Yahoo on Tuesday posted second-quarter earnings of $0.11 per share -- in line with estimates -- and flat with earnings per share of of $0.11 in the same period a year ago.
Revenue for the three months ended in June rose 8% to $1.244 billion, compared with $1.123 billion in the second quarter of last year.
Yahoo shares lost roughly 3.77% in after-hours trade.
The results marked the sixth consecutive quarter in which Yahoo's profit has slid from the year-ago period.
Analysts surveyed by Thomson Financial last month had lowered their projections, when Yahoo said that its second-quarter results would likely hit the low end of the guidance the company had provided in April.
On Tuesday, Yahoo also offered a glummer outlook for the third quarter: Excluding ad commissions, the company predicts its revenue for the full year will range between $4.89 billion and $5.19 billion. In April, Yahoo's full-year forecast called for revenue to come in from $4.95 billion to $5.45 billion.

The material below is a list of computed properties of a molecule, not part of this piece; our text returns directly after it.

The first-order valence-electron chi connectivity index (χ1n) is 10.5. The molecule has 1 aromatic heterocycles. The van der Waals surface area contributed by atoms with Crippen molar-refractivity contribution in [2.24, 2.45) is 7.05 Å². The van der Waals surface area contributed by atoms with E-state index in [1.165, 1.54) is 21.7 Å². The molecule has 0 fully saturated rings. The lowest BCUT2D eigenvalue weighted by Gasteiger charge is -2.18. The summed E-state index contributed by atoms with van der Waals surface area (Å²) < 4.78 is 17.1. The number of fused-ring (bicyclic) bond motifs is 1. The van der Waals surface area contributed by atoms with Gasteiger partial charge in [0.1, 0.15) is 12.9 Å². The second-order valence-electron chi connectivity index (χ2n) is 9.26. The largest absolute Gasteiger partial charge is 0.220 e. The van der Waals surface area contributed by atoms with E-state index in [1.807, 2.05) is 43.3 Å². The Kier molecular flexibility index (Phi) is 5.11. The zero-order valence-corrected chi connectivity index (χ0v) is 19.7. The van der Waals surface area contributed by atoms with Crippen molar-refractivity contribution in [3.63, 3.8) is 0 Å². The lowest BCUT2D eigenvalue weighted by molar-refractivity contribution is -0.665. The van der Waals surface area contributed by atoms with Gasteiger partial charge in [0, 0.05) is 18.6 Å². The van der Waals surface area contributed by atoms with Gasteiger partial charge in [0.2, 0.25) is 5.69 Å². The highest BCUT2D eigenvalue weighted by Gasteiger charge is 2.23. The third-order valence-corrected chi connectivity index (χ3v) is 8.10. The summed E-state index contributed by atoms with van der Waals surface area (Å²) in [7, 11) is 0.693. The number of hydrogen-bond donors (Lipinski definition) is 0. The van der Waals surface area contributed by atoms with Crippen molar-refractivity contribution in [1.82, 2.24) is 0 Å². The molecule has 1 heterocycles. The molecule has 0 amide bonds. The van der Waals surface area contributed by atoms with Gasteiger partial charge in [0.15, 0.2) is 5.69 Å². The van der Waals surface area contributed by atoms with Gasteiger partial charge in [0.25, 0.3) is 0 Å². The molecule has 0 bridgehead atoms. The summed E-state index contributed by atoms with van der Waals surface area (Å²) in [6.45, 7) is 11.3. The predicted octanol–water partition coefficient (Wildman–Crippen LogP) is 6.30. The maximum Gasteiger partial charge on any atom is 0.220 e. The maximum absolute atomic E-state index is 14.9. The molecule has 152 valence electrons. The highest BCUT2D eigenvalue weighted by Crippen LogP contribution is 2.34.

Yahoo shares had gained 83 cents, or 3.10%, to close Tuesday's regular trading session at $27.53. But after the second-quarter results and revised projections were released, the shares lost $1.04, or 3.77%, in after-hours trading.
The results came after a tumultuous period for the Internet portal company, which saw the resignation of Chief Executive Terry Semel and the return of company co-founder Jerry Yang to the top job. Semel remains on as non-executive chairman.
"I am focused on doing everything we need to do to strengthen our business, capture long-term growth opportunities and create increased value for our shareholders," Yang said in a statement.
Certain shareholders had vociferously criticized Semel's leadership, blaming him for, among other things, the loss of DoubleClick to arch-rival Google (a $3.1 billion acquisition), the loss of valuable ad sales ground to News Corp.'s MySpace social networking site, and a tepid Yahoo share price.